How Does a Still Work?


Uses for a Still

  • A still is used to make home-brewed liquors or "moonshine" but is also a way to make essential oils or to purify water. In the U.S. and many other countries, using a midsized to large still to make an alcoholic beverage is illegal, even if it is for private consumption. Whatever the use, a still does the same job---making the oil, water or spirits as pure as possible.

Distillation Process

  • To begin the process, you must make up your mixture that will go into the still. This will be the water for water distillation, flowers for essential oils or alcohol fragrances and mash for liquor distillation. Boil the water to about 140 degrees Fahrenheit. The distillate will start dripping, so have the separate vessel ready. For liquor distillation, discard the first 3 tablespoons of every 5 gallons to avoid adding methanol to the liquor.

A Pot Still is Basic

  • The amount of purity that is required in the final product will determine the type of still that is used. A pot still is the simplest. It looks like a pot with a tube running out of it and down to collect into another separate vessel of your choice. As the mixture in the pot boils, the alcohol condenses within the tube or condenser. This distillate then runs down out of the tube into another vessel. At this point, the product is an alcohol or water purity of up to 60 percent. Another pass through the condenser can increase purity to 85 percent.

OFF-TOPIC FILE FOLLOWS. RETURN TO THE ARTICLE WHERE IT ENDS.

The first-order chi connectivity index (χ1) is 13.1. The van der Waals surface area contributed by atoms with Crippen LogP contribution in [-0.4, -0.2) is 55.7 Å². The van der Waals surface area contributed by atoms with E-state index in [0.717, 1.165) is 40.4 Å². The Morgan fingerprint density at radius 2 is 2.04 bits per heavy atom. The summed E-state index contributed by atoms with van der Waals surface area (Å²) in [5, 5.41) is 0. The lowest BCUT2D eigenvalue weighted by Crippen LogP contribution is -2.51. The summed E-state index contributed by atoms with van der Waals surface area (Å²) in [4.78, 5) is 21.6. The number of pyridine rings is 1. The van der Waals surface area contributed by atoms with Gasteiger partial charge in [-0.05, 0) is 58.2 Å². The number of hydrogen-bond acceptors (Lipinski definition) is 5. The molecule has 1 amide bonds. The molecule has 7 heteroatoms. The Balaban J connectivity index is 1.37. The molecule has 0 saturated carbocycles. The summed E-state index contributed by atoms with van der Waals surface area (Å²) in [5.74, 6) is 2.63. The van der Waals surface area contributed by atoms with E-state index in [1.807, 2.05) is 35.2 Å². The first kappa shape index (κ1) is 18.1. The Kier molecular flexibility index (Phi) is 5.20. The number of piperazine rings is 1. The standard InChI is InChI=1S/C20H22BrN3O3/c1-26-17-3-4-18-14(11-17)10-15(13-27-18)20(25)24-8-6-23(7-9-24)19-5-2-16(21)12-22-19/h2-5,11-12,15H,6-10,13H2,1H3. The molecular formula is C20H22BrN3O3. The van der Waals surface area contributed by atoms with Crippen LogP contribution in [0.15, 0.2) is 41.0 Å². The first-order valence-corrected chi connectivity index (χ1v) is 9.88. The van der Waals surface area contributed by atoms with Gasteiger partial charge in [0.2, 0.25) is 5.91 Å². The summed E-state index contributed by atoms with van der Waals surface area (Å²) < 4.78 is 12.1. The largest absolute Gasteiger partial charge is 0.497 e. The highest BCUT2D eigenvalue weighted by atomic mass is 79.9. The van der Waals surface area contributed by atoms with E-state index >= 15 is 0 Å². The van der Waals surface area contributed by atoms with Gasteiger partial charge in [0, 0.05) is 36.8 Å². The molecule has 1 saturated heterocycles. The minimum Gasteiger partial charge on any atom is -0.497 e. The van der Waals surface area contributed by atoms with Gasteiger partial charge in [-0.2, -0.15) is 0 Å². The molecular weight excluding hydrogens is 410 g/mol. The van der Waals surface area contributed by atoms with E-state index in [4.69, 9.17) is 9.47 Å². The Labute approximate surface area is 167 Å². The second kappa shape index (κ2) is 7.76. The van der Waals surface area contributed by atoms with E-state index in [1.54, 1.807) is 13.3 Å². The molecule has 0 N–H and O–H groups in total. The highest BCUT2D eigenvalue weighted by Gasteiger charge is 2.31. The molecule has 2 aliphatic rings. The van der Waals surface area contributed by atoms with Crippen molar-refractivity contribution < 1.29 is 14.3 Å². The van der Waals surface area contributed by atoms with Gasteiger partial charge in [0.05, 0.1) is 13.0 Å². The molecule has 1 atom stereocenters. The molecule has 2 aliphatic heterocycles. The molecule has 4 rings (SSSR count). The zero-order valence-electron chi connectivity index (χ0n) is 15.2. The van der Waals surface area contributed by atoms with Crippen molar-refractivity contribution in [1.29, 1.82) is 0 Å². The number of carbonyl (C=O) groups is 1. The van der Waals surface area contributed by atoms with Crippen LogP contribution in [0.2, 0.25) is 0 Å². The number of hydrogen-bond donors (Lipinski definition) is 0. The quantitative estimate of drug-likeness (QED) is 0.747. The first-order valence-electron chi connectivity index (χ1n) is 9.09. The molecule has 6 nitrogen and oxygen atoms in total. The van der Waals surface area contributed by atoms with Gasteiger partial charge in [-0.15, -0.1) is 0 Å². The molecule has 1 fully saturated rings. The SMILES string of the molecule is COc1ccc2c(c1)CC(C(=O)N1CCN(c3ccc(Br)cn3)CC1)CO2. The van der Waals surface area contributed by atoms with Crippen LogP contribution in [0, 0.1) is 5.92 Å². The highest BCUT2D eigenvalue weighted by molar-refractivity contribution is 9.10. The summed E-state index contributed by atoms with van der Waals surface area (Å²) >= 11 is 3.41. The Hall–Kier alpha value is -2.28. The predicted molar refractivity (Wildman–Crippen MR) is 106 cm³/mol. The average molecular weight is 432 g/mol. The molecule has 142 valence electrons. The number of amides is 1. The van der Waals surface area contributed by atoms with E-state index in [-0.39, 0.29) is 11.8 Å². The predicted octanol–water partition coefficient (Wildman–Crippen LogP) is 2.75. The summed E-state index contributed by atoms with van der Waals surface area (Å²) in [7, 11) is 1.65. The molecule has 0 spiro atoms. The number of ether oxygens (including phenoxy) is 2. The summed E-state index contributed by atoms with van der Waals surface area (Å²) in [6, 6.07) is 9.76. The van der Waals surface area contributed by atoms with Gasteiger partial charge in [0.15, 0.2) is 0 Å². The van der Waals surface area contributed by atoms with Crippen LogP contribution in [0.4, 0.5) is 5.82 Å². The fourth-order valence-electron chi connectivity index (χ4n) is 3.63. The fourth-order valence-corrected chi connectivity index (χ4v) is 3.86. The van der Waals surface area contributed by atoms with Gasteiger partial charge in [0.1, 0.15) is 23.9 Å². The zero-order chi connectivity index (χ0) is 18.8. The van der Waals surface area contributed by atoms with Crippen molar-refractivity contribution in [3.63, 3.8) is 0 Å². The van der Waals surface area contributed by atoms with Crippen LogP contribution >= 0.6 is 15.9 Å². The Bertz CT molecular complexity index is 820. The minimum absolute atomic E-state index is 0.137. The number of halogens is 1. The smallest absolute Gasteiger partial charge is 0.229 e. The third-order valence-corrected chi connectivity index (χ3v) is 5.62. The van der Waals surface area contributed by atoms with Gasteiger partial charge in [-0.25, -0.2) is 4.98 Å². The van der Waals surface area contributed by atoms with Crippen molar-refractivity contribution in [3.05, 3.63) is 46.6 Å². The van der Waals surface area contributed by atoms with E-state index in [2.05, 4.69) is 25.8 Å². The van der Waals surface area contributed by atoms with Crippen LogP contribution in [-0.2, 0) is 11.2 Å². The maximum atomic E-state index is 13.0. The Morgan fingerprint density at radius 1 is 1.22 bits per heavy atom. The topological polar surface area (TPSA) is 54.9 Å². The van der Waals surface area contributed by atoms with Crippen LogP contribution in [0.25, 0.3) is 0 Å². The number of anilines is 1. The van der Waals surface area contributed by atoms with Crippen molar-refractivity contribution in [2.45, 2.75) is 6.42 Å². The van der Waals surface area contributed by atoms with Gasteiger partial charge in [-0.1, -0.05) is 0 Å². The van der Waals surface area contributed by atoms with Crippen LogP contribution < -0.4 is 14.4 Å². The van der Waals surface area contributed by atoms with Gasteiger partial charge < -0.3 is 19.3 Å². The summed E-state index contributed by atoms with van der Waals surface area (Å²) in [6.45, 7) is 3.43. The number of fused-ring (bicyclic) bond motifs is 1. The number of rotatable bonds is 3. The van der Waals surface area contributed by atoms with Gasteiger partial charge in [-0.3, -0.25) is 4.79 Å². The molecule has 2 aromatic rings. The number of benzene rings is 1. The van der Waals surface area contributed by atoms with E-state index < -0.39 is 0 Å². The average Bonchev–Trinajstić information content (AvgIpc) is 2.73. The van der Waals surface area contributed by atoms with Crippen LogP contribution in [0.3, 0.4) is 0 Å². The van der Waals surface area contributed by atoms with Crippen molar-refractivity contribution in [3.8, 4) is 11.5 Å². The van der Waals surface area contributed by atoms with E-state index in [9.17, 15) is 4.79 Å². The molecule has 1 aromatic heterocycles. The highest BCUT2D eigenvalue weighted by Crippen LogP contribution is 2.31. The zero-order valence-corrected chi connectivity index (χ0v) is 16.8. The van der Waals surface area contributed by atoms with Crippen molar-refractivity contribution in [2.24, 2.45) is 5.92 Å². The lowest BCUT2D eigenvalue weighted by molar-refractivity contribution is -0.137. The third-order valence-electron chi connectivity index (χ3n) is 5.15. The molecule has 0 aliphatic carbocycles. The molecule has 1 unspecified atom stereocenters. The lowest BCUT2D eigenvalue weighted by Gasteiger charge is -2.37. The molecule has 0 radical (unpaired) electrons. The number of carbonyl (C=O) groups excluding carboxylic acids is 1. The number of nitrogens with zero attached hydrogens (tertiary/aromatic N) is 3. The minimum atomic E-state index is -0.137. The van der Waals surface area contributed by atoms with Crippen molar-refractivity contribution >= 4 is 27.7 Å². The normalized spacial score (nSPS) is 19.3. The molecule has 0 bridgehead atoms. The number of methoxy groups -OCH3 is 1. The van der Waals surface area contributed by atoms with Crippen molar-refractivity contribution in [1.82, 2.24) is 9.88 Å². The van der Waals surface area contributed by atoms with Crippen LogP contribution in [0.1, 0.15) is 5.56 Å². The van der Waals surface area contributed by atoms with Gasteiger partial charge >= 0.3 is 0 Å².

Reflux and Fractionating Stills for More Purity

  • Reflux and fractionating stills have much longer condenser packed with material that catches the distillate and allows it to recondense more than once for added purity before flowing out of the condenser tube. A fractionating still's condenser tube is much longer than a reflux tube. The result is alcohol or water that is 95 percent or more in purity.

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